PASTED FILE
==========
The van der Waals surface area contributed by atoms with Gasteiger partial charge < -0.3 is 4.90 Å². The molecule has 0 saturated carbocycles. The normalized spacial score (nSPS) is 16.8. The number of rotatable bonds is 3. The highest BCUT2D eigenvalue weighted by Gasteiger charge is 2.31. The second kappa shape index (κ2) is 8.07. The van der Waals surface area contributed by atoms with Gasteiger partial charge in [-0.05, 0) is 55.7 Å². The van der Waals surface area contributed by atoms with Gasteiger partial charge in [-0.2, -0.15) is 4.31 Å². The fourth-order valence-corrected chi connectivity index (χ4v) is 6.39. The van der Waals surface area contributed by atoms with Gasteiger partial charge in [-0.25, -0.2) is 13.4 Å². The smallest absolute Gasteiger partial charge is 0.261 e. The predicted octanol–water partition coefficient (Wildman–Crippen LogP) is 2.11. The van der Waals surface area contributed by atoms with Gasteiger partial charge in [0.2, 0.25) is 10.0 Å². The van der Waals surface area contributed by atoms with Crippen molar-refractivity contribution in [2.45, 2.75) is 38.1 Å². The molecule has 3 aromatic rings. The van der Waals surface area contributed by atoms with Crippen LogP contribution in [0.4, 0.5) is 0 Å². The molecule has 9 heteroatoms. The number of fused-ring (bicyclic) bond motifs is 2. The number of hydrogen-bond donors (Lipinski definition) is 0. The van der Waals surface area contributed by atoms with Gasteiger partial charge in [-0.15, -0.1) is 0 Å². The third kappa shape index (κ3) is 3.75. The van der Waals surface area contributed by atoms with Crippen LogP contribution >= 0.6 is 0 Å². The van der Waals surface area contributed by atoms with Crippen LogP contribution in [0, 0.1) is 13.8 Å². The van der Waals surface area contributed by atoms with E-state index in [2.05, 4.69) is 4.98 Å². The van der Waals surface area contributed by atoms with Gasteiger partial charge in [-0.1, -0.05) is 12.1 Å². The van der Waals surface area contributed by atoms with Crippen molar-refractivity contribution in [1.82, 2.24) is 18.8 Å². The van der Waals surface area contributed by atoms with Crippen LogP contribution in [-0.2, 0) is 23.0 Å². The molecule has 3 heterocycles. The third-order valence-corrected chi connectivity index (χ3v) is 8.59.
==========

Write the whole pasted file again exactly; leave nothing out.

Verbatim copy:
The van der Waals surface area contributed by atoms with Gasteiger partial charge < -0.3 is 4.90 Å². The molecule has 0 saturated carbocycles. The normalized spacial score (nSPS) is 16.8. The number of rotatable bonds is 3. The highest BCUT2D eigenvalue weighted by Gasteiger charge is 2.31. The second kappa shape index (κ2) is 8.07. The van der Waals surface area contributed by atoms with Gasteiger partial charge in [-0.05, 0) is 55.7 Å². The van der Waals surface area contributed by atoms with Gasteiger partial charge in [-0.2, -0.15) is 4.31 Å². The fourth-order valence-corrected chi connectivity index (χ4v) is 6.39. The van der Waals surface area contributed by atoms with Gasteiger partial charge in [-0.25, -0.2) is 13.4 Å². The smallest absolute Gasteiger partial charge is 0.261 e. The predicted octanol–water partition coefficient (Wildman–Crippen LogP) is 2.11. The van der Waals surface area contributed by atoms with Gasteiger partial charge in [0.2, 0.25) is 10.0 Å². The van der Waals surface area contributed by atoms with Crippen molar-refractivity contribution in [2.45, 2.75) is 38.1 Å². The molecule has 3 aromatic rings. The van der Waals surface area contributed by atoms with Crippen LogP contribution in [0.4, 0.5) is 0 Å². The molecule has 9 heteroatoms. The number of fused-ring (bicyclic) bond motifs is 2. The number of hydrogen-bond donors (Lipinski definition) is 0. The van der Waals surface area contributed by atoms with Gasteiger partial charge in [-0.15, -0.1) is 0 Å². The third kappa shape index (κ3) is 3.75. The van der Waals surface area contributed by atoms with Crippen LogP contribution >= 0.6 is 0 Å². The van der Waals surface area contributed by atoms with Crippen LogP contribution in [0, 0.1) is 13.8 Å². The van der Waals surface area contributed by atoms with E-state index in [2.05, 4.69) is 4.98 Å². The van der Waals surface area contributed by atoms with Gasteiger partial charge in [-0.1, -0.05) is 12.1 Å². The van der Waals surface area contributed by atoms with Crippen molar-refractivity contribution in [1.82, 2.24) is 18.8 Å². The van der Waals surface area contributed by atoms with Crippen LogP contribution in [-0.2, 0) is 23.0 Å². The molecule has 3 heterocycles. The third-order valence-corrected chi connectivity index (χ3v) is 8.59.